“During the course of the investigation, the team had raised concerns with the method of installation of the raised catwalk system,” the welfare report from Qatar’s World Cup organizers stated. “This required further investigation regarding the method itself and the supervision skills of the specialist contractor staff.”

It has led to “corrective and preventative actions” being implemented by the contractor, a joint venture between Belgian and Qatari firms, along with safety checks across all stadium sites, the report said.

“These included a review of all working-at-height activities across all SC projects, an enhanced process when reviewing specialist activities within construction sites, and a detailed review of all roof and gantry designs,” the Supreme Committee overseeing stadium projects added.

The British man is the only European working on Qatar stadiums to have died in a country relying on a low-paid migrant workforce from south Asia to prepare for the first World Cup in the Middle East. Six non-work related deaths have been announced by organizers, with most suffering from heart or breathing problems.

Hassan Al Thawadi, the supreme committee’s secretary general, said medical staff are trying to raise awareness of the “importance of healthy lifestyles” by evaluating diets and identifying health issues, including hypertension and diabetes. Cooling helmets have also been developed in an attempt to make it safer for workers on outdoor sites during the searing summer heat.

World Cup preparations have been dogged by concerns about the welfare of workers since the natural gas-rich Gulf nation won the FIFA vote in 2010. Mounting international pressure led to Qatar raising living standards and worker rights. Inspections led to three contractors being blacklisted and 14 entities “demobilized” from projects for failing to tackle welfare issues, the World Cup report reveals.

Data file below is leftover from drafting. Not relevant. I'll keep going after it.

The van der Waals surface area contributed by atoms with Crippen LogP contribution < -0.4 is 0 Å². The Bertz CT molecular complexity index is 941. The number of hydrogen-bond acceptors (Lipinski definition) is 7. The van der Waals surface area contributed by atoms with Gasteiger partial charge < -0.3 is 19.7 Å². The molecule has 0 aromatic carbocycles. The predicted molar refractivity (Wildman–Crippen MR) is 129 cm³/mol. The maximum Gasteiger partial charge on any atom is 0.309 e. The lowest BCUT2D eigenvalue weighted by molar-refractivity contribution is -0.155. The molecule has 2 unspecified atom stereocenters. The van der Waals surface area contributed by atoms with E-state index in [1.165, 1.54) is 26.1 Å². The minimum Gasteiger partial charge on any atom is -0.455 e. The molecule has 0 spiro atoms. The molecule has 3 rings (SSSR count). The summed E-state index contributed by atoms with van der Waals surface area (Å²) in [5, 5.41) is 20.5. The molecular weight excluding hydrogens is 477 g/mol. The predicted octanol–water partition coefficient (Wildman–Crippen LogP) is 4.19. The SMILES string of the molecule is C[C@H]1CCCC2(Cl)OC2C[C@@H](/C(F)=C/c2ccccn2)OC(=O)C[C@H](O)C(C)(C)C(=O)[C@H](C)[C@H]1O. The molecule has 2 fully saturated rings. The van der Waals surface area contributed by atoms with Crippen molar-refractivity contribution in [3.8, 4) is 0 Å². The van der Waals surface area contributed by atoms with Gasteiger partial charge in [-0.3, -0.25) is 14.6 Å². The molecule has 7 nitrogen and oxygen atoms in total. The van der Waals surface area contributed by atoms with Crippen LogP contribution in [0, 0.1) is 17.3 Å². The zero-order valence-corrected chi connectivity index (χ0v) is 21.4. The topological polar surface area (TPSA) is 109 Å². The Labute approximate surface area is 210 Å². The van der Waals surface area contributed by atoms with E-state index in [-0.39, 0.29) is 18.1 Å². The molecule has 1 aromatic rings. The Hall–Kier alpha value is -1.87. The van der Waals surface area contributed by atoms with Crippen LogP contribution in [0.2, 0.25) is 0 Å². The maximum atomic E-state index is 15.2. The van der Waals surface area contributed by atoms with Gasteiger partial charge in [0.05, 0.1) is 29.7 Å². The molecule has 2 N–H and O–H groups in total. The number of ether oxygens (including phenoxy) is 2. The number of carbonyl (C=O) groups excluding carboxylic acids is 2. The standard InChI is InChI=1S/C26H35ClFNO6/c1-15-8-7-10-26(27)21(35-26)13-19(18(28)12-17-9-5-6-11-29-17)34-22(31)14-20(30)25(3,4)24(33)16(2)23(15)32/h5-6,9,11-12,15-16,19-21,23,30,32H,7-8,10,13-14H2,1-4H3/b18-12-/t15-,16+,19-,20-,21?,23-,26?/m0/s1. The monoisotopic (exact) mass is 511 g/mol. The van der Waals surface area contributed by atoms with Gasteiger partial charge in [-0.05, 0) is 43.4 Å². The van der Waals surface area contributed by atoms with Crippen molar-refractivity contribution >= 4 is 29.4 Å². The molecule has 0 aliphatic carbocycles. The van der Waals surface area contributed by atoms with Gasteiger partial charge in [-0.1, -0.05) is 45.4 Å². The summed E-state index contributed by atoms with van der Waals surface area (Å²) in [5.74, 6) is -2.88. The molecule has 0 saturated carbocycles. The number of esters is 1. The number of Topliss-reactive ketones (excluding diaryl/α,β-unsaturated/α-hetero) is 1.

“There is still work to be done to ensure our workers’ welfare standards continue to have a tangible impact on the ground and we are comprehensive in our attempts to tackle the myriad of issues facing migrant workers across the SC program,” Khalid Al-Kubaisi, who oversees worker welfare at the Supreme Committee, said in a statement.

The report has been released as Qatar is gripped by a diplomatic crisis that has seen it isolated in the region. Saudi Arabia, the UAE and Bahrain cut ties with Qatar earlier this month and blocked air, sea and land traffic over its support for Islamist groups and ties with Iran. Qatar denies the charges and says the allegations are politically motivated.